"Get off the road and get a job!". This was yelled at me today while I was riding- minding my own business at 11 in the morning. Then it hit me: bike riding and racing is now officially my job*!

*On Jan. 1st

For those of you who don't follow me on Twitter or aren't friends with me on Facebook, I officially signed a professional contract for 2014 with Jamis / Hagens Berman pb Sutter Home.

This is much more than a culmination of years of pedaling: it's a huge opportunity for me and I am thrilled to be part of such an excellent program for the 2014 season. For those unfamiliar with the team, they stepped up to the challenge this year and won stages at the Tour of California and the Tour of Colorado, the only Continental team to do so. I'm feeling pretty grateful to have the chance to learn from some pretty experienced bike racers and have a chance to challenge myself at an all new level and in a completely different role.

I think I might be the first person.. maybe ever... to progress from Junior - Amateur - Elite Amateur - Professional under the same sponsor. I rode as a junior for Rad Racing when they had support from Hagens Berman, I rode as a Cat 3 and Cat 2 on the Hagens Berman club team, graduated to the Hagens Berman Elite team when I got my Cat 1 upgrade, and now have signed with a professional team co-sponsored by Hagens Berman. This doesn't mean much other than that I am very grateful that I have been able to pursue this crazy sport and represent a company that is willing to invest in cycling (when not many others are) for so long.

So what does this mean?
New team, new colors, new watch.

Also- new team, new teammates and new experiences means that this blog is going to continue and hopefully get bigger and better! I was/am a bit overwhelmed by the amount of support that I've received since I announced the team switch, and it has made me realize just the power of our cycling community. Knowing that people read and are interested in my adventures and misadventures makes me want to pedal harder, write more, and just be generally more exciting and colorful.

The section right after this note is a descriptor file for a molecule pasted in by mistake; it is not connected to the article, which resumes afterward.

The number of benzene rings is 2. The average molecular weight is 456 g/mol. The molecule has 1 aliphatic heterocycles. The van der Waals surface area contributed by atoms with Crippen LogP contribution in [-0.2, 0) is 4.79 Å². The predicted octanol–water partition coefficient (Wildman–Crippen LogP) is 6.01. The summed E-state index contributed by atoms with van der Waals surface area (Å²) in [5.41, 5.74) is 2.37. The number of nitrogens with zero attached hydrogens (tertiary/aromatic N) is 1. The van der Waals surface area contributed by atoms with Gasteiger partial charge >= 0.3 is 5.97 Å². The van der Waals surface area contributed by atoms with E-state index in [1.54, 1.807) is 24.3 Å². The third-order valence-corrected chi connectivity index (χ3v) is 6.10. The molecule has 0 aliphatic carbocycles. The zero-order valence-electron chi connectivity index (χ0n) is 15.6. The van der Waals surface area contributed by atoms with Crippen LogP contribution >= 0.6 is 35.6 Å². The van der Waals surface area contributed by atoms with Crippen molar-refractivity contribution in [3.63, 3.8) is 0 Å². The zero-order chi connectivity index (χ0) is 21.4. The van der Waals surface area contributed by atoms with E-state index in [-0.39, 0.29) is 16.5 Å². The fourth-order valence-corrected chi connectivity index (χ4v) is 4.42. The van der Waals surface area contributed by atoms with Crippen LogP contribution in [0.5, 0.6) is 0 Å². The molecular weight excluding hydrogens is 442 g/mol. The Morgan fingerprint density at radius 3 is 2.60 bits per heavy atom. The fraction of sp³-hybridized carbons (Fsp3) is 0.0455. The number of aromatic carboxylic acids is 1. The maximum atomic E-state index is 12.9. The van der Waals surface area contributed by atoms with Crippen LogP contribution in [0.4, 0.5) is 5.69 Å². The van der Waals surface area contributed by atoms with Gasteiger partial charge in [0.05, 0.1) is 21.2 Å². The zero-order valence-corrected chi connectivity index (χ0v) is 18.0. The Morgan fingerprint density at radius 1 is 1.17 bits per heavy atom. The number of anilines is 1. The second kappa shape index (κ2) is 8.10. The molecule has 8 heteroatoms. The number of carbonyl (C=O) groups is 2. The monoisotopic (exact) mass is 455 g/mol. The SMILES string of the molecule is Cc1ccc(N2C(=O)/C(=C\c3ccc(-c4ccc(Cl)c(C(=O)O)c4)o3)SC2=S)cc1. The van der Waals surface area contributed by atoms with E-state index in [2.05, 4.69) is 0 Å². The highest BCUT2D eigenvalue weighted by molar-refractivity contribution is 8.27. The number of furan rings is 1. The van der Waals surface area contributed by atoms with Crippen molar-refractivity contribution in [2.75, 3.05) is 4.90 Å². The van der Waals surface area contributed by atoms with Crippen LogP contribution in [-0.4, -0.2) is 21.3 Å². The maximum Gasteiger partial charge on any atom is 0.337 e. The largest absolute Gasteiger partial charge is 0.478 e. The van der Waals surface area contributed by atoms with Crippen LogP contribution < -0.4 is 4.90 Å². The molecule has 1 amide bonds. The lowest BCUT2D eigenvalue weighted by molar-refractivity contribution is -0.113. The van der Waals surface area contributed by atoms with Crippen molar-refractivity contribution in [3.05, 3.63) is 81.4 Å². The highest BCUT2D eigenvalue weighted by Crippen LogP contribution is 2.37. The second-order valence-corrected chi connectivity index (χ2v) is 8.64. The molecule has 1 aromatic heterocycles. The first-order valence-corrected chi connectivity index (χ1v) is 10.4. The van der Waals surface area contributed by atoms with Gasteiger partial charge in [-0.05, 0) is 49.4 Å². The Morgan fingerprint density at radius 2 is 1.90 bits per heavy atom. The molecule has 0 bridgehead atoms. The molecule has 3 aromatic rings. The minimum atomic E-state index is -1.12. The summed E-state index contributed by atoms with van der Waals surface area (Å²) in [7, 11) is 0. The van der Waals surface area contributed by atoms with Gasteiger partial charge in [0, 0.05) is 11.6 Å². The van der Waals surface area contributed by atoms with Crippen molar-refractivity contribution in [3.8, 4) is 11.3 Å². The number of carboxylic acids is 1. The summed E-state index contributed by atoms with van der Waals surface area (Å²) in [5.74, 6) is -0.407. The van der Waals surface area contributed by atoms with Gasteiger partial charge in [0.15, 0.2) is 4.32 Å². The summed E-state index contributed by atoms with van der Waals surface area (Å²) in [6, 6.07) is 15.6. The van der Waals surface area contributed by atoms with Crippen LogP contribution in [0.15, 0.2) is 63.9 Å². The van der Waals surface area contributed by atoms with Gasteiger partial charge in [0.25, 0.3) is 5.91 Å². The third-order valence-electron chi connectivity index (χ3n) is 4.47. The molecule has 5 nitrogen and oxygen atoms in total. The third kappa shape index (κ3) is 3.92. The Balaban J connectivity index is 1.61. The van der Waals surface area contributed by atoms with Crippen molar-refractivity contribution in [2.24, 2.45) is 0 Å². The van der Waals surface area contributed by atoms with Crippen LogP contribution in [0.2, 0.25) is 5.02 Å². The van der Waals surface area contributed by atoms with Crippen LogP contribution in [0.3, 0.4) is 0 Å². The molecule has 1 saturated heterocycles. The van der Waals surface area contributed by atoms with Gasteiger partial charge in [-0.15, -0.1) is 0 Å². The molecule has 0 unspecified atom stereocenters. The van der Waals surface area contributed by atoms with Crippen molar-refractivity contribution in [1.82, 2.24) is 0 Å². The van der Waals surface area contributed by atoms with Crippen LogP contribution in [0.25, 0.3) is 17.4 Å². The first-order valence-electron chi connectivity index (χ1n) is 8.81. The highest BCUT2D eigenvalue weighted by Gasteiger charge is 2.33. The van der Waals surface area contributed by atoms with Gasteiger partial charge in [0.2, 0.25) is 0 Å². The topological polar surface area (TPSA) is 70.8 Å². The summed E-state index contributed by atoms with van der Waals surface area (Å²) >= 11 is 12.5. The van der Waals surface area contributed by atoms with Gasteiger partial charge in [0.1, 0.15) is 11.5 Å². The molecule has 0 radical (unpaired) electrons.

I'm sorry there weren't any jokes or pictures in this post. My next post will be full of photos and jokes, I promise. Because I did a cross race, and when I do those it's instant hilarity.


Biking is so great.

Tuesday, September 10, 2013

Races in Pennsylvania

I showered and shaved, so I'm finally ready to write a blog about something.

Please do not take that as an explanation of the reasons to why I haven't posted anything here for awhile. I've taken at least three showers since the last time I posted.

I'm not too sure that my logic is correct however, because I don't think that cleanliness and lack-of-facial hair goes hand-in-hand with "internet blogging". Usually I'm led to believe that the opposite of those things tend to mold well with bloggers. To help myself, and you, understand just how accurate (or inaccurate) my initial statement was, I took to the Google machine to learn what an internet blogger looks like.

Here are three from the first page of my search:

As you can see, we can learn nothing from this study.

Moving on. I flew to Pennsylvania for some bike racing after a terribly boring August with nothing much to do. These races are some of my favorites: the Thompson Bucks County Classic and the Thompson Doylestown Crit.

These are amazing races in every sense. I love good, hard, one-day races. 77 people dropped out of Saturday's road race and at least 50 didn't finish the criterium on Sunday. I love it. Just smackin' your head against a wall repeatedly for several hours.

I prepared for this weekend to the best of my ability. I trained really well, I rested and recovered well, and I slept about 18 hours a night. I also watched the movie Pain and Gain on the airplane, which inspired my power animal for the weekend:


So there ya go.

Saturday was a good pedaling contest. Steve, Jon and Staz got away in the early move at approximately mile .07 of the bike race. This was great, and I set about covering attacks for the next four hours. Steve went hambone up the road, swooping up the Sprint Jersey, Best Young Rider Jersey, and Fourth place on the day. I had a pretty good sprint for fourth out of the remnants of the peleton, finishing in 15th on the day.

As I do more and more bike pedaling contests, I learn a bit more about the types of races I like and the features of races that excite me most. The Thompson Bucks County Classic has lots of those features, and my favorite is definitely the finish two kilometers.